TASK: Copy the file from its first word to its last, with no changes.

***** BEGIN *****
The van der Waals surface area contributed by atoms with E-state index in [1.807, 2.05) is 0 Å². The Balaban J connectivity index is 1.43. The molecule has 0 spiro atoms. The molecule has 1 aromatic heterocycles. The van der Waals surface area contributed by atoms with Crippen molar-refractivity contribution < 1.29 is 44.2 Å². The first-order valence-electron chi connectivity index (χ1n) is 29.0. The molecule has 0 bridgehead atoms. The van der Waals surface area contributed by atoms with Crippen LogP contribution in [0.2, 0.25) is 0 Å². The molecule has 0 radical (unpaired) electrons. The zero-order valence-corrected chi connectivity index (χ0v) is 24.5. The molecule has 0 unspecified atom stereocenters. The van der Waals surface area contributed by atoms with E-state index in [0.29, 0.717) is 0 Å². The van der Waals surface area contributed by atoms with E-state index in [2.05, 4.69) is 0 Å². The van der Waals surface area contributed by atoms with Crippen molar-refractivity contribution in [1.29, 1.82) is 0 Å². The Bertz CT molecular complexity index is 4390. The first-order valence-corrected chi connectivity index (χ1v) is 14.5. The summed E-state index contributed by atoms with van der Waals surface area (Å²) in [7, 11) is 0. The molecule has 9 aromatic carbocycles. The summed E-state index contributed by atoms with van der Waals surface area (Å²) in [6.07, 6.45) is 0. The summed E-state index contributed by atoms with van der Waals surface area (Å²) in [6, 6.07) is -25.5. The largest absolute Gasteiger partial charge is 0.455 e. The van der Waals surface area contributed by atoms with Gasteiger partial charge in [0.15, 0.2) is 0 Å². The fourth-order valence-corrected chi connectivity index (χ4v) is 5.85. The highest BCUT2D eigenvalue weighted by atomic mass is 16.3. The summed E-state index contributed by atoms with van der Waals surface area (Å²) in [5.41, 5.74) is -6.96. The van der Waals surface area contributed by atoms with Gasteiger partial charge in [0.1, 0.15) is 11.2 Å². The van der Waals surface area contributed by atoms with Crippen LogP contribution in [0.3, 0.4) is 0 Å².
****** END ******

The van der Waals surface area contributed by atoms with E-state index in [1.807, 2.05) is 0 Å². The Balaban J connectivity index is 1.43. The molecule has 0 spiro atoms. The molecule has 1 aromatic heterocycles. The van der Waals surface area contributed by atoms with Crippen molar-refractivity contribution < 1.29 is 44.2 Å². The first-order valence-electron chi connectivity index (χ1n) is 29.0. The molecule has 0 bridgehead atoms. The van der Waals surface area contributed by atoms with Crippen LogP contribution in [0.2, 0.25) is 0 Å². The molecule has 0 radical (unpaired) electrons. The zero-order valence-corrected chi connectivity index (χ0v) is 24.5. The molecule has 0 unspecified atom stereocenters. The van der Waals surface area contributed by atoms with E-state index in [0.29, 0.717) is 0 Å². The van der Waals surface area contributed by atoms with E-state index in [2.05, 4.69) is 0 Å². The van der Waals surface area contributed by atoms with Crippen molar-refractivity contribution in [1.29, 1.82) is 0 Å². The Bertz CT molecular complexity index is 4390. The first-order valence-corrected chi connectivity index (χ1v) is 14.5. The summed E-state index contributed by atoms with van der Waals surface area (Å²) in [7, 11) is 0. The molecule has 9 aromatic carbocycles. The summed E-state index contributed by atoms with van der Waals surface area (Å²) in [6.07, 6.45) is 0. The summed E-state index contributed by atoms with van der Waals surface area (Å²) in [6, 6.07) is -25.5. The largest absolute Gasteiger partial charge is 0.455 e. The van der Waals surface area contributed by atoms with Gasteiger partial charge in [0.15, 0.2) is 0 Å². The fourth-order valence-corrected chi connectivity index (χ4v) is 5.85. The highest BCUT2D eigenvalue weighted by atomic mass is 16.3. The summed E-state index contributed by atoms with van der Waals surface area (Å²) in [5.41, 5.74) is -6.96. The van der Waals surface area contributed by atoms with Gasteiger partial charge in [0.1, 0.15) is 11.2 Å². The van der Waals surface area contributed by atoms with Crippen LogP contribution in [0.3, 0.4) is 0 Å².